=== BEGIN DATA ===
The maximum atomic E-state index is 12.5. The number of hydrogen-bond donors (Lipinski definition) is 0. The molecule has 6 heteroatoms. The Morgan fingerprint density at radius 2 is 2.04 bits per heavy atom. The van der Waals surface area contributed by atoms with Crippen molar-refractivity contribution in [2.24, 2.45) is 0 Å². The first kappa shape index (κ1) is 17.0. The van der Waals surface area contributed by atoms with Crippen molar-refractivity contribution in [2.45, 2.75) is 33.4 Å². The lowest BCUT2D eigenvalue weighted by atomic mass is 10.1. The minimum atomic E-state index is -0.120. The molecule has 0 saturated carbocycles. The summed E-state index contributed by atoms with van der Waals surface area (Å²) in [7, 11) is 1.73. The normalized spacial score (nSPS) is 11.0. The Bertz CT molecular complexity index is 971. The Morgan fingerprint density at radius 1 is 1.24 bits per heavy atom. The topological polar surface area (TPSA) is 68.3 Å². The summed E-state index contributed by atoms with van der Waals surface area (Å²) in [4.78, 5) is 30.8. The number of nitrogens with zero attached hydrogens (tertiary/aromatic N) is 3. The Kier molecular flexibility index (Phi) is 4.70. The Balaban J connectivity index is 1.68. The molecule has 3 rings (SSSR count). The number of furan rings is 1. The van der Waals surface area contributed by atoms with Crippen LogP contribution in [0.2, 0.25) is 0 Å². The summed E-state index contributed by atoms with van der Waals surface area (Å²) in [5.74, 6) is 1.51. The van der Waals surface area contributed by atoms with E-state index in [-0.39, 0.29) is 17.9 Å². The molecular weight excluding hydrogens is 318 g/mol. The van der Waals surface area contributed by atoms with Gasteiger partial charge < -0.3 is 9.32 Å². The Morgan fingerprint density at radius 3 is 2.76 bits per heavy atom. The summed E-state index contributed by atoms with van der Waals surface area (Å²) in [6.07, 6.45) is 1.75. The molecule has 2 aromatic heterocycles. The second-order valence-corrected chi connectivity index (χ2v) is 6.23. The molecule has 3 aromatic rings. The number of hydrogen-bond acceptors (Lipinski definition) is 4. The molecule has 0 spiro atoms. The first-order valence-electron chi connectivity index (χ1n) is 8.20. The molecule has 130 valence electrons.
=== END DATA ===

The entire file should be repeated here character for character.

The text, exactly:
The maximum atomic E-state index is 12.5. The number of hydrogen-bond donors (Lipinski definition) is 0. The molecule has 6 heteroatoms. The Morgan fingerprint density at radius 2 is 2.04 bits per heavy atom. The van der Waals surface area contributed by atoms with Crippen molar-refractivity contribution in [2.24, 2.45) is 0 Å². The first kappa shape index (κ1) is 17.0. The van der Waals surface area contributed by atoms with Crippen molar-refractivity contribution in [2.45, 2.75) is 33.4 Å². The lowest BCUT2D eigenvalue weighted by atomic mass is 10.1. The minimum atomic E-state index is -0.120. The molecule has 0 saturated carbocycles. The summed E-state index contributed by atoms with van der Waals surface area (Å²) in [7, 11) is 1.73. The normalized spacial score (nSPS) is 11.0. The Bertz CT molecular complexity index is 971. The Morgan fingerprint density at radius 1 is 1.24 bits per heavy atom. The topological polar surface area (TPSA) is 68.3 Å². The summed E-state index contributed by atoms with van der Waals surface area (Å²) in [4.78, 5) is 30.8. The number of nitrogens with zero attached hydrogens (tertiary/aromatic N) is 3. The Kier molecular flexibility index (Phi) is 4.70. The Balaban J connectivity index is 1.68. The molecule has 3 rings (SSSR count). The number of furan rings is 1. The van der Waals surface area contributed by atoms with Crippen LogP contribution in [0.2, 0.25) is 0 Å². The summed E-state index contributed by atoms with van der Waals surface area (Å²) in [5.74, 6) is 1.51. The van der Waals surface area contributed by atoms with E-state index in [-0.39, 0.29) is 17.9 Å². The molecular weight excluding hydrogens is 318 g/mol. The van der Waals surface area contributed by atoms with Gasteiger partial charge < -0.3 is 9.32 Å². The Morgan fingerprint density at radius 3 is 2.76 bits per heavy atom. The summed E-state index contributed by atoms with van der Waals surface area (Å²) in [6.07, 6.45) is 1.75. The molecule has 2 aromatic heterocycles. The second-order valence-corrected chi connectivity index (χ2v) is 6.23. The molecule has 3 aromatic rings. The number of hydrogen-bond acceptors (Lipinski definition) is 4. The molecule has 0 spiro atoms. The first-order valence-electron chi connectivity index (χ1n) is 8.20. The molecule has 130 valence electrons.